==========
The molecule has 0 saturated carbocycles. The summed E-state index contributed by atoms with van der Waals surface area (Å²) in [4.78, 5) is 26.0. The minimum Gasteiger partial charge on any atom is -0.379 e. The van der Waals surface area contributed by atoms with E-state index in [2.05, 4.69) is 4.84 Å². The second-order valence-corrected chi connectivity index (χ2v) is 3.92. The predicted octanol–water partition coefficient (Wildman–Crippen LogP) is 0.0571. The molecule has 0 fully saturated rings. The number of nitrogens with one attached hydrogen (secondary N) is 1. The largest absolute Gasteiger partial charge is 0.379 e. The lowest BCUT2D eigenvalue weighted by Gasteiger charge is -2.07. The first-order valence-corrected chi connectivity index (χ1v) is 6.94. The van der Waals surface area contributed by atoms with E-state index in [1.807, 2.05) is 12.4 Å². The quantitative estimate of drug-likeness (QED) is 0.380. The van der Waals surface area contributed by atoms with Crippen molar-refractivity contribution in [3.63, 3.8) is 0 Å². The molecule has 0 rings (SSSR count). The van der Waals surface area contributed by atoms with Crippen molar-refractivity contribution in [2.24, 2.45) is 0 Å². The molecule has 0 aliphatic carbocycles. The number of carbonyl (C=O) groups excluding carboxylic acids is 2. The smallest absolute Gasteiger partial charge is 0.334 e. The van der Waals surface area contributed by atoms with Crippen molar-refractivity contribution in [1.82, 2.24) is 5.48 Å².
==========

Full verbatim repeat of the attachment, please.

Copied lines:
The molecule has 0 saturated carbocycles. The summed E-state index contributed by atoms with van der Waals surface area (Å²) in [4.78, 5) is 26.0. The minimum Gasteiger partial charge on any atom is -0.379 e. The van der Waals surface area contributed by atoms with E-state index in [2.05, 4.69) is 4.84 Å². The second-order valence-corrected chi connectivity index (χ2v) is 3.92. The predicted octanol–water partition coefficient (Wildman–Crippen LogP) is 0.0571. The molecule has 0 fully saturated rings. The number of nitrogens with one attached hydrogen (secondary N) is 1. The largest absolute Gasteiger partial charge is 0.379 e. The lowest BCUT2D eigenvalue weighted by Gasteiger charge is -2.07. The first-order valence-corrected chi connectivity index (χ1v) is 6.94. The van der Waals surface area contributed by atoms with E-state index in [1.807, 2.05) is 12.4 Å². The quantitative estimate of drug-likeness (QED) is 0.380. The van der Waals surface area contributed by atoms with Crippen molar-refractivity contribution in [3.63, 3.8) is 0 Å². The molecule has 0 rings (SSSR count). The van der Waals surface area contributed by atoms with Crippen molar-refractivity contribution in [2.24, 2.45) is 0 Å². The molecule has 0 aliphatic carbocycles. The number of carbonyl (C=O) groups excluding carboxylic acids is 2. The smallest absolute Gasteiger partial charge is 0.334 e. The van der Waals surface area contributed by atoms with Crippen molar-refractivity contribution in [1.82, 2.24) is 5.48 Å².